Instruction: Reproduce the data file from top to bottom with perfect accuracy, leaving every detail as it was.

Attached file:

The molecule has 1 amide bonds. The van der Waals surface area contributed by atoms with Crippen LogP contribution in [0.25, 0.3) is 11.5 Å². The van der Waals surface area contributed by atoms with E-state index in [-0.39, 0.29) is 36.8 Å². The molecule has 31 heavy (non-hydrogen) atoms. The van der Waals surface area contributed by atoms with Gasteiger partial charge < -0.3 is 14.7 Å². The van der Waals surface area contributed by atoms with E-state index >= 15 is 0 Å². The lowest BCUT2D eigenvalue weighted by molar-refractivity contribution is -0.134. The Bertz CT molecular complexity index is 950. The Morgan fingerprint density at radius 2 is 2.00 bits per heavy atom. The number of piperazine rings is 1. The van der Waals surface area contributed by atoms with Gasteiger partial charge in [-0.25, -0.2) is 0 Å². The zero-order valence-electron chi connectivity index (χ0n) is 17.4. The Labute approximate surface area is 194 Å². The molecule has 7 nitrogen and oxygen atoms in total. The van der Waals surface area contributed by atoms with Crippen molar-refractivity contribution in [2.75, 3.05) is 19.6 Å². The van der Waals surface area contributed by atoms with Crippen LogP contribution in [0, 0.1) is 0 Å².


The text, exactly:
The molecule has 1 amide bonds. The van der Waals surface area contributed by atoms with Crippen LogP contribution in [0.25, 0.3) is 11.5 Å². The van der Waals surface area contributed by atoms with E-state index in [-0.39, 0.29) is 36.8 Å². The molecule has 31 heavy (non-hydrogen) atoms. The van der Waals surface area contributed by atoms with Gasteiger partial charge < -0.3 is 14.7 Å². The van der Waals surface area contributed by atoms with E-state index >= 15 is 0 Å². The lowest BCUT2D eigenvalue weighted by molar-refractivity contribution is -0.134. The Bertz CT molecular complexity index is 950. The Morgan fingerprint density at radius 2 is 2.00 bits per heavy atom. The number of piperazine rings is 1. The van der Waals surface area contributed by atoms with Gasteiger partial charge in [-0.25, -0.2) is 0 Å². The zero-order valence-electron chi connectivity index (χ0n) is 17.4. The Labute approximate surface area is 194 Å². The molecule has 7 nitrogen and oxygen atoms in total. The van der Waals surface area contributed by atoms with Crippen molar-refractivity contribution in [2.75, 3.05) is 19.6 Å². The van der Waals surface area contributed by atoms with Crippen LogP contribution in [0, 0.1) is 0 Å².